The Perennial Philosophy

Why do modern departments of philosophy have no place for the mystical?

Csilla Klenyánszki

Buddha mapped enlightenment as the nautical ley lines to inner peace. Jesus walked on waves of self-sacrifice and plotted love as a way to helm the soul to salvation. Nietzsche rode against currents of religious piety—and in the face of that behemoth, sailed the breakers of nihilism to eternal joy.

King sailed through channels of racial inequality and anchored western culture to paths of desegregation.

Malcom challenged legions of racist warships and conquered waters of racial identity and power.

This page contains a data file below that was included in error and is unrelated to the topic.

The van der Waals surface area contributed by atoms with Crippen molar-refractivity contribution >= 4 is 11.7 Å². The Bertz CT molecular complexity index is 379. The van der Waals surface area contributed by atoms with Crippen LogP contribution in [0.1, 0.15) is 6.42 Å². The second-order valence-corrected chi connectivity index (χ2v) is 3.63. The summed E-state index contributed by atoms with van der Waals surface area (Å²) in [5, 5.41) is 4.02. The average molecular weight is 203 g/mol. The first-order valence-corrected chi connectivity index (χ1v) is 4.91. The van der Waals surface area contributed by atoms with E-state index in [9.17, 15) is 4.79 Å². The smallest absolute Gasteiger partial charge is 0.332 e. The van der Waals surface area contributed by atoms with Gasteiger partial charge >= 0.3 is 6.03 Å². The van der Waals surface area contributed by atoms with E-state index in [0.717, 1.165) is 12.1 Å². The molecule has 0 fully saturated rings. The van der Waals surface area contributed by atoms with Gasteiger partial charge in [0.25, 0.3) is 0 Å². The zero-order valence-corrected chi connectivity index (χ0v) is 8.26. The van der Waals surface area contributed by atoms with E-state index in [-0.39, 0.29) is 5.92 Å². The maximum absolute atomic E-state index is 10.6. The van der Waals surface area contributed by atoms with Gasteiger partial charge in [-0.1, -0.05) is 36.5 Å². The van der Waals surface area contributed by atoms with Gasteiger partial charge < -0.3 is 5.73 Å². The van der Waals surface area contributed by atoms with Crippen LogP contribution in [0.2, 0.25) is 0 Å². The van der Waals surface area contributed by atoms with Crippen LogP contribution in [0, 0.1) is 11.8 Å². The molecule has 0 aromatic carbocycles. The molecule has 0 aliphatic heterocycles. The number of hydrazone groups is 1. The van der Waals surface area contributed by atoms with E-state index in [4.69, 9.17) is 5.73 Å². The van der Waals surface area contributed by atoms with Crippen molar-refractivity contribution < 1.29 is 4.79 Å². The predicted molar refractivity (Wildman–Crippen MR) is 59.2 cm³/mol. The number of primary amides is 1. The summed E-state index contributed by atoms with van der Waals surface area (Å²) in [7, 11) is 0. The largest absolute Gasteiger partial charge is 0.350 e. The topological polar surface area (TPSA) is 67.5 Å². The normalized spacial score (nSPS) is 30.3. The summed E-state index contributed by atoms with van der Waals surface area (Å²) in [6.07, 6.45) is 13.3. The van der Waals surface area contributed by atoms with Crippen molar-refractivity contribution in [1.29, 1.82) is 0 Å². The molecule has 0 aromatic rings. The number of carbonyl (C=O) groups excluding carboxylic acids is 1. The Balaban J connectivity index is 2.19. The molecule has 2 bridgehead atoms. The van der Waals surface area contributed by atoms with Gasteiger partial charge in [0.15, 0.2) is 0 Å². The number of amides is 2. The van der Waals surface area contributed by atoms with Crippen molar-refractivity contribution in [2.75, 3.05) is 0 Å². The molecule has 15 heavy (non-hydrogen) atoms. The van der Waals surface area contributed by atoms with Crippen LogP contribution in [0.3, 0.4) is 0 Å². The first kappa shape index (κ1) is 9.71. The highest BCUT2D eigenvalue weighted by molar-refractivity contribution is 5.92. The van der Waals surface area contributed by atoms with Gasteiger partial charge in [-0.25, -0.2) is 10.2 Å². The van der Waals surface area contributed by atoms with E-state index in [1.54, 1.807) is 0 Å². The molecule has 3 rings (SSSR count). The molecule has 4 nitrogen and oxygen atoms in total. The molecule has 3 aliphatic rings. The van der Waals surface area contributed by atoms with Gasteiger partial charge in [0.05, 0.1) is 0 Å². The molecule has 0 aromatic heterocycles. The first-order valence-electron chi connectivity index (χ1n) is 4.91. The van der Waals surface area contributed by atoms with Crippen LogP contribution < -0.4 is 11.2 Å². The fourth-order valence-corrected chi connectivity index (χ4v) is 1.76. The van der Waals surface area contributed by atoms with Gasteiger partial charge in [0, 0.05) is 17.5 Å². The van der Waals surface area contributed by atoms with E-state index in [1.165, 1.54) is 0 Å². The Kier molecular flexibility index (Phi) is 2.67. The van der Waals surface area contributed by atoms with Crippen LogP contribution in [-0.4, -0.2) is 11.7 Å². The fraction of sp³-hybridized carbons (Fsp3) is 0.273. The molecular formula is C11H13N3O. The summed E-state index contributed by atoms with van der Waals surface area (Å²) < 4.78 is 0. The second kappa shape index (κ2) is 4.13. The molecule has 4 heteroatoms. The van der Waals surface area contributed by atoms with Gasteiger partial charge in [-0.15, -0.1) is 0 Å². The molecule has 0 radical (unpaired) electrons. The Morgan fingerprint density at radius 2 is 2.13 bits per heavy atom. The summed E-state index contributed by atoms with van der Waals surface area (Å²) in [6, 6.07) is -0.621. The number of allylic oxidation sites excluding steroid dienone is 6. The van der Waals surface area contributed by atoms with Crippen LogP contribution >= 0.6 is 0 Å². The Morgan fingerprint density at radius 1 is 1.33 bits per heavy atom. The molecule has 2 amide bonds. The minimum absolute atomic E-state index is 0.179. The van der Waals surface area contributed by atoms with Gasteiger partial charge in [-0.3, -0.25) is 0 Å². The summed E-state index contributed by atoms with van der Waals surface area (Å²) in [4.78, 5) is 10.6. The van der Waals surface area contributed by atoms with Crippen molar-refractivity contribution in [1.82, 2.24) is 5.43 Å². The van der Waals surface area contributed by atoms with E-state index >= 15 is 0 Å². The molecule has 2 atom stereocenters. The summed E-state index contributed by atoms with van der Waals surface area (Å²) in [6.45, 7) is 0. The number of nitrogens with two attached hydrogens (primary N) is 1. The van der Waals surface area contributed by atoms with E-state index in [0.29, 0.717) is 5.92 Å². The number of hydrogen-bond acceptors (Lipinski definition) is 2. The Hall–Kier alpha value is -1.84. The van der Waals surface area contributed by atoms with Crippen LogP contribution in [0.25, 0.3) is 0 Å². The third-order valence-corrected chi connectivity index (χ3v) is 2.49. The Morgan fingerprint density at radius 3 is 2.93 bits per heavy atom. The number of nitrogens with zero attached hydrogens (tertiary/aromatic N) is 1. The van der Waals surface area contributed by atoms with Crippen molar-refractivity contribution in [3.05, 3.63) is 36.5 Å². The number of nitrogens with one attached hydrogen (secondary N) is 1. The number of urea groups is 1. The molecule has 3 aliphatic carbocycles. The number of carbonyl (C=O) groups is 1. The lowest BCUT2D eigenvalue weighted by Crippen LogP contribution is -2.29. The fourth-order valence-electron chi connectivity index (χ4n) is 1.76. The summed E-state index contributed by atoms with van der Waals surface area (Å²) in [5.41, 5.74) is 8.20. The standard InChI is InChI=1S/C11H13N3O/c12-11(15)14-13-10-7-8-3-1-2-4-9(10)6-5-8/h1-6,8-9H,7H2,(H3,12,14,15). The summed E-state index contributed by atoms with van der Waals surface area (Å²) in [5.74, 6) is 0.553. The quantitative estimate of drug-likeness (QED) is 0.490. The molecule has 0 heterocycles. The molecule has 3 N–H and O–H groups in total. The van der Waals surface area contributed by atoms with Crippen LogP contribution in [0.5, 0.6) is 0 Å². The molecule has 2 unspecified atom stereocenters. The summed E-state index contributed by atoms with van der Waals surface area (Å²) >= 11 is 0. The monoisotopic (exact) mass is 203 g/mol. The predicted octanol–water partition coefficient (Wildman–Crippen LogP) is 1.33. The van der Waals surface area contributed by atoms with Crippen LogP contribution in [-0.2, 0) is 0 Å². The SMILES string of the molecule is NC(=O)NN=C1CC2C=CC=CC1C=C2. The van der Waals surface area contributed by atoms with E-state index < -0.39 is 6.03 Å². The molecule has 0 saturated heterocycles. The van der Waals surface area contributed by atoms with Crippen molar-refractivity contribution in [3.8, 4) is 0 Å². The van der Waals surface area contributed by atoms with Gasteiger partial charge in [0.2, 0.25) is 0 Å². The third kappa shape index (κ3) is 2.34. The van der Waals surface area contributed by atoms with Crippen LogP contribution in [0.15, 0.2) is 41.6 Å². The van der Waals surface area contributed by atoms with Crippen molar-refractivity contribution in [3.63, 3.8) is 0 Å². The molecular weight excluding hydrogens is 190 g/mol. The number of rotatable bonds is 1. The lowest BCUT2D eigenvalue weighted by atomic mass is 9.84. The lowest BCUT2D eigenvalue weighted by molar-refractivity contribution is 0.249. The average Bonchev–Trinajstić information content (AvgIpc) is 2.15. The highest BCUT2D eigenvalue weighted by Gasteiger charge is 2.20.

Sartre showed us clouds of self-creation and tactical action as the guide to horizons of happiness.

Gödel built compasses of mathematical rebellion to defy currents and streams, enabling circumnavigation through new straits.

Wittgenstein stripped ships of their excess cargo of intangible and irrelevant philosophy in pursuit of truth.

And Jung, by covering the entire ocean of the spirit, drew our first maps of the person.

It is in studying carefully these great maps and utilizing their initiatives that we can invent new means and passages to distant frontiers.